Thursday, October 8, 2015

US Hospital Bombing because Taliban was using Civilians as Human Shield

Initially the US defended the bombing of the Afghan Hospital as "Collateral Damage".  Now the latest justification is that “Taliban fighters are now hiding in ‘people’s houses, mosques and hospitals using civilians as human shields.'”  Isn't that the very same thing Sri Lanka was accused of; i.e bombing places where the LTTE was using human shields, which Sri Lanka denies.  This was considered a War Crime and the US wanted a International investigation.  So, will the US also agree to an International investigation.  I very much doubt it.  Definitely sauce for the goose is not sauce for the gander
U.S. military was predictable and familiar. It was all just a big, terrible mistake, its official statement suggested: an airstrike it carried out in Kunduz “may have resulted in collateral damage to a nearby medical facility.” Oops: our bad. Fog of war, errant bombs, and all that.

This obfuscation tactic is the standard one the U.S. and Israel both use whenever they blow up civilian structures and slaughter large numbers of innocent people with airstrikes.

But there’s something significantly different about this incident that has caused this “mistake” claim to fail. Usually, the only voices protesting or challenging the claims of the U.S. military are the foreign, non-western victims who live in the cities and villages where the bombs fall. Those are easily ignored, or dismissed as either ignorant or dishonest. Those voices barely find their way into U.S. news stories, and when they do, they are stream-rolled by the official and/or anonymous claims of the U.S. military, which are typically treated by U.S. media outlets as unassailable authority.

Fox News yesterday cited anonymous “defense officials” that while they “‘regret the loss’ of innocent life, they say the incident could have been avoided if the Taliban had not used the hospital as a base, and the civilians there as human shields.” In its first article on the attack, The Washington Post also previewed this defense, quoting a “spokesman for the Afghan army’s 209th Corps in northern Afghanistan” as saying that “Taliban fighters are now hiding in ‘people’s houses, mosques and hospitals using civilians as human shields.'” AP yesterday actually claimed that it looked at a video and saw weaponry in the hospital’s windows, only to delete that claim with this correction:
So now we’re into full-on justification mode: yes, we did it; yes, we did it on purpose; and we’re not sorry because we were right to do so since we think some Taliban fighters were at the hospital, perhaps even shooting at us. In response to the emergence of this justification claim, MSF expressed the exact level of revulsion appropriate (emphasis added):
“MSF is disgusted by the recent statements coming from some Afghanistan government authorities justifying the attack on its hospital in Kunduz. These statements imply that Afghan and US forces working together decided to raze to the ground a fully functioning hospital with more than 180 staff and patients inside because they claim that members of the Taliban were present.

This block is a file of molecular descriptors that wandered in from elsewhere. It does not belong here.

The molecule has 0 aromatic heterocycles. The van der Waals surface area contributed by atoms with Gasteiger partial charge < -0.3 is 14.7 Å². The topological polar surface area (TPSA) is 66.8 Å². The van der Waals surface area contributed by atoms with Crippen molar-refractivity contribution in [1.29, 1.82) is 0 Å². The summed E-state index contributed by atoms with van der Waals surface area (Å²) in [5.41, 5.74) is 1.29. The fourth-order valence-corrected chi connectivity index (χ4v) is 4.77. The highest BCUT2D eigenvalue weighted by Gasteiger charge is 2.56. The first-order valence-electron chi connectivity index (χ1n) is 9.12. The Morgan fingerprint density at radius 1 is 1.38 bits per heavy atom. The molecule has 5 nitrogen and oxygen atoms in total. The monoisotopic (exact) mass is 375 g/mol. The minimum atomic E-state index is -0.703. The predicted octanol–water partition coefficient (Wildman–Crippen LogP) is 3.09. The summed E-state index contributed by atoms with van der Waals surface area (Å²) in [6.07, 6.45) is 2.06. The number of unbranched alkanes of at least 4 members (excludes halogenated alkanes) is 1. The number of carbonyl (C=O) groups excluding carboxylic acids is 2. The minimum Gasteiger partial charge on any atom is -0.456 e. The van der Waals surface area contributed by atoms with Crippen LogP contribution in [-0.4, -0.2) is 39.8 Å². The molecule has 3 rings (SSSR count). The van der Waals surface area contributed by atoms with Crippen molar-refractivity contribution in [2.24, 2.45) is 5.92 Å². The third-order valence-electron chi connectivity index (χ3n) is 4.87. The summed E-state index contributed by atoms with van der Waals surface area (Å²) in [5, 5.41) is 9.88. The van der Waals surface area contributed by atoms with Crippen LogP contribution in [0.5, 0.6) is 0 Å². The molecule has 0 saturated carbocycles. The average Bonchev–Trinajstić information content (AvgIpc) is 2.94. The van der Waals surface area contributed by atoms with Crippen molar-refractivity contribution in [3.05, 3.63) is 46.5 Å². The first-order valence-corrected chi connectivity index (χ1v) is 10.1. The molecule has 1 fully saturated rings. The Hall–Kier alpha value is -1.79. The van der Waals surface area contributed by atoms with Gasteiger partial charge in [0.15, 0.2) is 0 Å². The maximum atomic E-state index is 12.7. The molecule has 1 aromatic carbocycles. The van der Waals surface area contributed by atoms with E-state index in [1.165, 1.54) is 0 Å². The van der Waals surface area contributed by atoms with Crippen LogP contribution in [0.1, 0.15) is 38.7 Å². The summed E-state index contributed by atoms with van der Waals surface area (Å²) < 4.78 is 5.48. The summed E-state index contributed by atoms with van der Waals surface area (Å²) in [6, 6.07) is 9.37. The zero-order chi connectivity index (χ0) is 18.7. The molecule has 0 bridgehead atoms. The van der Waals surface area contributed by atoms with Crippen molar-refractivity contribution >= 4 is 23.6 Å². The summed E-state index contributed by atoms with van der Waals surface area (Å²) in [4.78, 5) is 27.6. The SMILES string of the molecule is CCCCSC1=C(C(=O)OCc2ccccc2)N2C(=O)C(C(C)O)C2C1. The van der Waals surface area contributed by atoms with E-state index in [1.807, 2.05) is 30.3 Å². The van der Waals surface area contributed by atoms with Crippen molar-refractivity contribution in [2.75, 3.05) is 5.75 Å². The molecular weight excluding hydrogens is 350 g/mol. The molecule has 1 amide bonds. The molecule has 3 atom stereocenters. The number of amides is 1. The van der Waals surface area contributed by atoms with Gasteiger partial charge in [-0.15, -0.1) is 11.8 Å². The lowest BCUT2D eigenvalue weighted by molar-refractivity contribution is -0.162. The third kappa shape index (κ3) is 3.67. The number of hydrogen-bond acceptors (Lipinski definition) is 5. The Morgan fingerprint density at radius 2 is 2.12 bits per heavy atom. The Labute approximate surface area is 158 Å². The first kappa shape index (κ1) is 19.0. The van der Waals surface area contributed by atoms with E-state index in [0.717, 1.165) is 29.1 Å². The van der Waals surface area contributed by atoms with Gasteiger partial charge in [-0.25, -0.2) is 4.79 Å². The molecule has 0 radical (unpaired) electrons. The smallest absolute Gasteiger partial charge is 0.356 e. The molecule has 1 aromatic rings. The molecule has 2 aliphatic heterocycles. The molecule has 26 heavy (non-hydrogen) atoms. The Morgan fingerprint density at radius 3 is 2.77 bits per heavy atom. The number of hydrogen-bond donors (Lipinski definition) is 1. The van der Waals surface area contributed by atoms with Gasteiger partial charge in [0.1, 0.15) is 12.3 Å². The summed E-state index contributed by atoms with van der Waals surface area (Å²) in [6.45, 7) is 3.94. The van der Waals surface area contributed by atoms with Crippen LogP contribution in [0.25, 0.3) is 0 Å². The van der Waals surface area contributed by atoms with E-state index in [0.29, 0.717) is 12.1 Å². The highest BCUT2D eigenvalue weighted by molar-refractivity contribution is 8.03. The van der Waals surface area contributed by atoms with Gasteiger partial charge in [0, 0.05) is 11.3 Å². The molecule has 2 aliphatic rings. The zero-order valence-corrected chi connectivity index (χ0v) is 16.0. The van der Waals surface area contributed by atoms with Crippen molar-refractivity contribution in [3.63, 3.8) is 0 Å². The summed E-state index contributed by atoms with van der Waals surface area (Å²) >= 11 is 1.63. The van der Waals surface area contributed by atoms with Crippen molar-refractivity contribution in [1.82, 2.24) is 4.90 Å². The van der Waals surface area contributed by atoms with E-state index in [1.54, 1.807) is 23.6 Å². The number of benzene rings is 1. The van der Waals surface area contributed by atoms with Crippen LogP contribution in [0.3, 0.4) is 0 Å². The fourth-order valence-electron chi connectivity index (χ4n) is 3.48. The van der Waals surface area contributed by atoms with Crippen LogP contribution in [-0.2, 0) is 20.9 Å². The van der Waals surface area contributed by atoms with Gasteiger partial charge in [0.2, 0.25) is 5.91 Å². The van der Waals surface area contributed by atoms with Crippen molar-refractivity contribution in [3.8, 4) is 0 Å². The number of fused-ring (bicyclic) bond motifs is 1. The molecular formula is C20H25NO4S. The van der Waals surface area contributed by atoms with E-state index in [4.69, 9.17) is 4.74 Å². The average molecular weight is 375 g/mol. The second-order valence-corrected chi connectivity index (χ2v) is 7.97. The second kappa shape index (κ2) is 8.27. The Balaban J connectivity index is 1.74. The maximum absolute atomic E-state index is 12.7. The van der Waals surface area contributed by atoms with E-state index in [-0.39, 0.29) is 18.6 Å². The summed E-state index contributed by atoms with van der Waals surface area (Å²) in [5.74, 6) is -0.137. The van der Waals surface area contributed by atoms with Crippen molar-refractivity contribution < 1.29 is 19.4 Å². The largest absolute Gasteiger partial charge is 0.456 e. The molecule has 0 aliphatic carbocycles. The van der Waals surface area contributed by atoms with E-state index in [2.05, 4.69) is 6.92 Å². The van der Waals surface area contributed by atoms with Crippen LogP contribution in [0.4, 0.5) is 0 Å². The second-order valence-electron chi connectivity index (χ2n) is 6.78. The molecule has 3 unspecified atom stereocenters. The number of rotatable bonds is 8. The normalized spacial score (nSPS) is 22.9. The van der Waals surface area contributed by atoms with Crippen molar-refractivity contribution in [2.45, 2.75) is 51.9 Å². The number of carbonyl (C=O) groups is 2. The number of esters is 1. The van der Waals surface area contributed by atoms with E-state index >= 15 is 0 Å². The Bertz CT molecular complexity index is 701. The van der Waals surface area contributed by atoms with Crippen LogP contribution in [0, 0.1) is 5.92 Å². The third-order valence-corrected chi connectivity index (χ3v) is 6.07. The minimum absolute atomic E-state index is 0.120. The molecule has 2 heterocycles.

This amounts to an admission of a war crime. This utterly contradicts the initial attempts of the US government to minimize the attack as ‘collateral damage.’

1 comment:

  1. Hello Barr.

    The difficulty is partly in trying to determine 'the rules of war' and the response can vary depending on the potential impact of those wars- on those making up the rules. Countries fighting to save their own populations from destruction; their nationhood and independence as was the case in the world wars appear to have placed such objectives above death and destruction to civilians. This was then extended to reprisal bombings of Dresden and ultimately Hiroshima and Nagasaki albeit to save the loss of Allied lives in the invasion of Japan.
    Later in Vietnam the destruction of civilian life and infrastructure continued to achieve military outcomes and save face - extending with to Laos and Cambodia. We then have the limited engagement wars - Iraq/ Afghanistan - limited that is in impact on the aggressive invader - which allows for a greater freedom of reporting and support for humanitarian rules driven by groups admirably pushing for human rights within the hell of war - views that may well change if their own countries / lives and those of their loved ones were threatened? The cold war was kept 'cold' by the threat of nuclear response to a possible Soviet led invasion of Europe - the only way the US could counter overwhelming ground attack superiority of the USSR. No room here for any other considerations. So ultimately each war deserves its own rules? In the case of 'arms length' wars waged in places like Syria / Iraq there has to be a greater accountability for civilian deaths and especially attacks on hospitals ( could there have been warning given to MSF before?) whereas as we all may understand an overwhelming destructive attack by country A on B may well produce a retaliation in which such rules become irrelevant? In the case of our own Sri Lanka the final ending came after decades of attempts to resolve the conflict. The loss of civilian life then in the final battles was inevitable as is the case with all wars. I would like to think that attacks on hospitals can be avoided and if such places are used for military action that other mechanisms are available to deal with such situations - but it is only those who have had to deal these challenges who can best advice as to what these are? Worth noting that in SL it took nearly 30 years of battle for such allegations - In Syria it has taken less than a year? PN